Although the economy dominates our political dialogue, now is as good a time as ever to step back and evaluate which issues the new administration should be addressing in the coming months. From health care to energy reform, Afghanistan to Gaza, President Barack Obama has assumed office at a time of unprecedented complexity and is tasked with finding solutions to problems that have no clear antidotes.
With these challenges at the helm, it is easy to overlook a long-standing, yet underreported, quagmire that has taken a back seat to more pressing matters. The policy I refer to is none other than the ever-persistent, yet unequivocally failed, war on drugs.
It is true, the war on drugs must not be brought up in polite company. Anything that might be construed as supportive in any way of drugs is not suitable for proper conversation in most circumstances.
However, with leadership from the president, this sorry trend need not be irreversible. One of the reasons Obama was able to attract so many to his candidacy is because he exudes a refreshing sense of frankness and rationality, even when dealing with issues that are widely regarded as politically toxic.
Whether it was a blunt and unparalleled manifesto on race relations, or a candid discussion of his youthful experimentation with marijuana and cocaine, Obama has never shied away from addressing matters that every self-aware American grapples with, but politicians have traditionally swept under the rug as they smile and nod. It was for this reason that many of Obama’s supporters were confident over the course of the campaign that he would address the issue of drug policy in a similarly evenhanded, if not overtly confrontational, manner.
Even in the early weeks of the administration, several subtle but significant changes have been made in the area of drug policy, both domestically and abroad. Obama has already broken rank with the stubborn regressiveness of the previous administration, whose rigid adherence to a dogmatic anti-drug philosophy defied common sense.
As of this week, the United States now supports needle-exchange programs for HIV-positive addicts through a United Nations-sponsored global AIDS prevention initiative.
In addition to reaffirming opposition to federal raids on medical marijuana clinics in states that have approved its use, Obama has also signaled his intention to nominate Seattle Police Chief Gil Kerlikowske as director of the Office of National Drug Control Policy.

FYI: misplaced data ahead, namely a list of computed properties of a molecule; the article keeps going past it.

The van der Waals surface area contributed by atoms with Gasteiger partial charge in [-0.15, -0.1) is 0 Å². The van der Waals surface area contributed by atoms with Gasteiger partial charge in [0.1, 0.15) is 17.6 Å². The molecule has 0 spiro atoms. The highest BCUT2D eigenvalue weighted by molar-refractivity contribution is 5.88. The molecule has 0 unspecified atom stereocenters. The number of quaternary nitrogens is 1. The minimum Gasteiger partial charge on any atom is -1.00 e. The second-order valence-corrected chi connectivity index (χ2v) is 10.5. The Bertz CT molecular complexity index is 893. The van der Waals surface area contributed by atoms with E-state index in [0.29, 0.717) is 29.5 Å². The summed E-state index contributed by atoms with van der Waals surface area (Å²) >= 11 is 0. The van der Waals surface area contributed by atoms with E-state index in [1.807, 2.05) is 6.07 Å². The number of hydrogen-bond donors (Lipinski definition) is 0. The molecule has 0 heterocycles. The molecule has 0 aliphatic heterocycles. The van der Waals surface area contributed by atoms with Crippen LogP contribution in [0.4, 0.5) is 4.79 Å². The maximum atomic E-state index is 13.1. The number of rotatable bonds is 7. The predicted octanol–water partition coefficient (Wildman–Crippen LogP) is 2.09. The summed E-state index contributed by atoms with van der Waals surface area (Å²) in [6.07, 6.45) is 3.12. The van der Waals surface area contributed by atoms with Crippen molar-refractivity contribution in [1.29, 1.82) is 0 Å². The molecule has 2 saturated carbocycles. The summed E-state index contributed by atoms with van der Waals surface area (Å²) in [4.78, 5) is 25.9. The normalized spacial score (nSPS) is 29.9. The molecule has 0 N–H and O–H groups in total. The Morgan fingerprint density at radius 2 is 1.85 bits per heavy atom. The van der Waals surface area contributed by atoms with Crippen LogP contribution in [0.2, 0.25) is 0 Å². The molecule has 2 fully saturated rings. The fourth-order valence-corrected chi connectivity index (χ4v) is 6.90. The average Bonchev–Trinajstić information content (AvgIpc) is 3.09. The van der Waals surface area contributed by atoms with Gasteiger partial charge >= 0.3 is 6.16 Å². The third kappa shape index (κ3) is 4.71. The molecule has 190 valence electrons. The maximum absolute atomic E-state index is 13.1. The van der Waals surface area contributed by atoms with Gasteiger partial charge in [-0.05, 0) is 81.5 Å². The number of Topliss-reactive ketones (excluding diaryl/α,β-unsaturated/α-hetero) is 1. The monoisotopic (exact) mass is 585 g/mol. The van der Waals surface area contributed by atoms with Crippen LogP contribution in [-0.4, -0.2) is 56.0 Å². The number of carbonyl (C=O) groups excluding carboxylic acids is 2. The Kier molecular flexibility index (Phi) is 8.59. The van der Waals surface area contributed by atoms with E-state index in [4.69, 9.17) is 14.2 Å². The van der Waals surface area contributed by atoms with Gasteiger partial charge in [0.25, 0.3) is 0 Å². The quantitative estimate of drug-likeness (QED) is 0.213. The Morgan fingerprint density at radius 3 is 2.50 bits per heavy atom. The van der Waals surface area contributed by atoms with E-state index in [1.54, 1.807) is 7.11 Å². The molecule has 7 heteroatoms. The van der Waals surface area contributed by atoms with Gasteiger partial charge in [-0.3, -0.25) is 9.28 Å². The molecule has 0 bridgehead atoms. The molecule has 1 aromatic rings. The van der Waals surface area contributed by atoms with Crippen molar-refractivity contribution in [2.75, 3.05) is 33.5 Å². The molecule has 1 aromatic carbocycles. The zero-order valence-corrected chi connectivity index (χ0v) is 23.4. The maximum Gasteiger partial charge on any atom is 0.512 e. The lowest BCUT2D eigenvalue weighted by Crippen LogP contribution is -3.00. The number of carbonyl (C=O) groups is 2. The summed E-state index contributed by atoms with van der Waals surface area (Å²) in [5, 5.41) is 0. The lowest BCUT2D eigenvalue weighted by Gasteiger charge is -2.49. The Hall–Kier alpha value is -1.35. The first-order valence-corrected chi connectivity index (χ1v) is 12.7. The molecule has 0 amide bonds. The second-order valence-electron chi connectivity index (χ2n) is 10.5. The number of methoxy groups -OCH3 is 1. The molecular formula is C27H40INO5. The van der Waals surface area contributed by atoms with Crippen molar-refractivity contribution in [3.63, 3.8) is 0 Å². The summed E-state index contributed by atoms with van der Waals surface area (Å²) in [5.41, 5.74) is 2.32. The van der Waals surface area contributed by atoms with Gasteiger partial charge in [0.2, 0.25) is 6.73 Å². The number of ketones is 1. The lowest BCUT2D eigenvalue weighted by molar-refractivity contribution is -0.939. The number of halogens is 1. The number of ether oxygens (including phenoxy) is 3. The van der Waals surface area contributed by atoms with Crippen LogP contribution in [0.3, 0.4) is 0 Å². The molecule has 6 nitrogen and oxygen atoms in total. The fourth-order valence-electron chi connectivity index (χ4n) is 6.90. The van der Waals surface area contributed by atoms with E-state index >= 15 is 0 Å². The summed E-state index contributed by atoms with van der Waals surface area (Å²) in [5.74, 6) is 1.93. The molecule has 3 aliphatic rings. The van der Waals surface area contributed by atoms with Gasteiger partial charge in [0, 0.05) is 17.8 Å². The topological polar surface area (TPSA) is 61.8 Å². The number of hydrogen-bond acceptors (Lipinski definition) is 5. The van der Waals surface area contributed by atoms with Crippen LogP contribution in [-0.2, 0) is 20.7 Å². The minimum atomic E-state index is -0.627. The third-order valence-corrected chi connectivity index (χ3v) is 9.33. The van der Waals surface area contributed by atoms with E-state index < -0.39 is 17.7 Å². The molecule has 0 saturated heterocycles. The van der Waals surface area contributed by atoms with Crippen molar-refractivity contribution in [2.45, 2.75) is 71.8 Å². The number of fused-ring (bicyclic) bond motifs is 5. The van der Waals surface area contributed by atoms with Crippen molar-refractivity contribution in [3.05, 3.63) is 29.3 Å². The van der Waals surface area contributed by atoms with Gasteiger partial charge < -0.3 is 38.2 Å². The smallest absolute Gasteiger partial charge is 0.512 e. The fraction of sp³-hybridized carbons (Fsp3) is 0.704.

Commonly known as “drug czar,” Kerlikowske is fit for the position that in the past has been marred by zealotry. In a stark departure from the “czars” of the past three administrations, who were all prohibitionist hard-liners and, in the case of Bush, propagandists, Kerlikowske has been a proven reformer in Seattle. He respected the will of the city’s voters when the passage of a 2004 ballot initiative required that non-violent marijuana offenses be of the lowest police priority.
Seattle now has among the fewest marijuana-related arrests in the nation. As chief of police, he has presided over an annual “Hempfest” in Seattle during which participants openly smoke marijuana in the streets and police officers are instructed to perform a public safety role without making any marijuana-related arrests. Upon announcement of his nomination, advocates of marijuana policy reform called Obama’s pick “a blessing.”
As Michael Phelps lost his Kellogg’s sponsorship and faced criminal charges for being photographed smoking a bong, we should take this opportunity to start changing the national dialogue on drug policy.
From the dogmatic, knee-jerk hysterics of years past, we can slowly but surely move toward rationality and pragmatism in the Obama mold. We must recognize that Phelps’ unfortunate predicament is representative of nationwide epidemic, not of marijuana use, but of the profoundly absurd bureaucratic reaction to it.
It is quite possible that Phelps will be what it takes to facilitate an honest conversation on whether or not personal drug use by adults should be treated in such a disproportionately raucous manner, and whether or not law enforcement resources would be better directed elsewhere.
Here’s to hoping that the progress Obama has already made in this area will spill over into our national discourse and Phelps can once again represent our country on the world stage, regardless of what he chooses to inhale.
Sources: seattletimes.com, BBC Radio, bloomberg.com